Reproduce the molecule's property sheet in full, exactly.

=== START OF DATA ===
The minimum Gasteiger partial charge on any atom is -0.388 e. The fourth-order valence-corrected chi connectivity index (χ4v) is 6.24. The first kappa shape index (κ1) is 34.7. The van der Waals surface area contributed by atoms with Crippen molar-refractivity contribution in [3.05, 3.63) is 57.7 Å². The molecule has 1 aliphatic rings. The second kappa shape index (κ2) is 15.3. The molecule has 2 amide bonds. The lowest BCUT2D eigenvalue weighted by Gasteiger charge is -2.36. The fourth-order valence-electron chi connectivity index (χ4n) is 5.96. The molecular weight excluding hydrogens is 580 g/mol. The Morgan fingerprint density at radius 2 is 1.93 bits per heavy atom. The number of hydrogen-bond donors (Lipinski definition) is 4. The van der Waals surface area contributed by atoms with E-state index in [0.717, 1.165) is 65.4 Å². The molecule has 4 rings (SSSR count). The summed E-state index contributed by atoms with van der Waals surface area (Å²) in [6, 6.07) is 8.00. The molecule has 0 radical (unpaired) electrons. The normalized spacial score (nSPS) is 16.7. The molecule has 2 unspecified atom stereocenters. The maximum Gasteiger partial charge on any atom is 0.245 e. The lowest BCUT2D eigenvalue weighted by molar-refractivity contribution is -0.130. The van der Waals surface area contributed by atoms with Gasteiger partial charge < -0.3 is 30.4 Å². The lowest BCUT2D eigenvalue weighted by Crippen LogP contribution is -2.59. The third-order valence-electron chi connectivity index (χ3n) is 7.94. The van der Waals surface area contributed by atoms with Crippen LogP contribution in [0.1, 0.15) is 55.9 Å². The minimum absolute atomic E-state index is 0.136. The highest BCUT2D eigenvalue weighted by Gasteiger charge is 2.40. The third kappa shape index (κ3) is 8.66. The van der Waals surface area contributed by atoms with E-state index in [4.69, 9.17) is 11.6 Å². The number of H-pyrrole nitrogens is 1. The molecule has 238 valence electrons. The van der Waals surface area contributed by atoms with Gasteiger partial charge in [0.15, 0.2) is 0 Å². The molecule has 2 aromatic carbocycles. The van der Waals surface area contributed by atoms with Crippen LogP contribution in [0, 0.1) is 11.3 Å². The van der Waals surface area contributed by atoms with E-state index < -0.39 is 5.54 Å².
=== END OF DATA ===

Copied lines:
The minimum Gasteiger partial charge on any atom is -0.388 e. The fourth-order valence-corrected chi connectivity index (χ4v) is 6.24. The first kappa shape index (κ1) is 34.7. The van der Waals surface area contributed by atoms with Crippen molar-refractivity contribution in [3.05, 3.63) is 57.7 Å². The molecule has 1 aliphatic rings. The second kappa shape index (κ2) is 15.3. The molecule has 2 amide bonds. The lowest BCUT2D eigenvalue weighted by Gasteiger charge is -2.36. The fourth-order valence-electron chi connectivity index (χ4n) is 5.96. The molecular weight excluding hydrogens is 580 g/mol. The Morgan fingerprint density at radius 2 is 1.93 bits per heavy atom. The number of hydrogen-bond donors (Lipinski definition) is 4. The van der Waals surface area contributed by atoms with E-state index in [0.717, 1.165) is 65.4 Å². The molecule has 4 rings (SSSR count). The summed E-state index contributed by atoms with van der Waals surface area (Å²) in [6, 6.07) is 8.00. The molecule has 0 radical (unpaired) electrons. The normalized spacial score (nSPS) is 16.7. The molecule has 2 unspecified atom stereocenters. The maximum Gasteiger partial charge on any atom is 0.245 e. The lowest BCUT2D eigenvalue weighted by molar-refractivity contribution is -0.130. The van der Waals surface area contributed by atoms with Gasteiger partial charge < -0.3 is 30.4 Å². The lowest BCUT2D eigenvalue weighted by Crippen LogP contribution is -2.59. The third-order valence-electron chi connectivity index (χ3n) is 7.94. The van der Waals surface area contributed by atoms with Crippen LogP contribution in [0.1, 0.15) is 55.9 Å². The minimum absolute atomic E-state index is 0.136. The highest BCUT2D eigenvalue weighted by Gasteiger charge is 2.40. The third kappa shape index (κ3) is 8.66. The van der Waals surface area contributed by atoms with E-state index in [4.69, 9.17) is 11.6 Å². The number of H-pyrrole nitrogens is 1. The molecule has 238 valence electrons. The van der Waals surface area contributed by atoms with Gasteiger partial charge in [0.15, 0.2) is 0 Å². The molecule has 2 aromatic carbocycles. The van der Waals surface area contributed by atoms with Crippen LogP contribution in [0, 0.1) is 11.3 Å². The van der Waals surface area contributed by atoms with E-state index < -0.39 is 5.54 Å².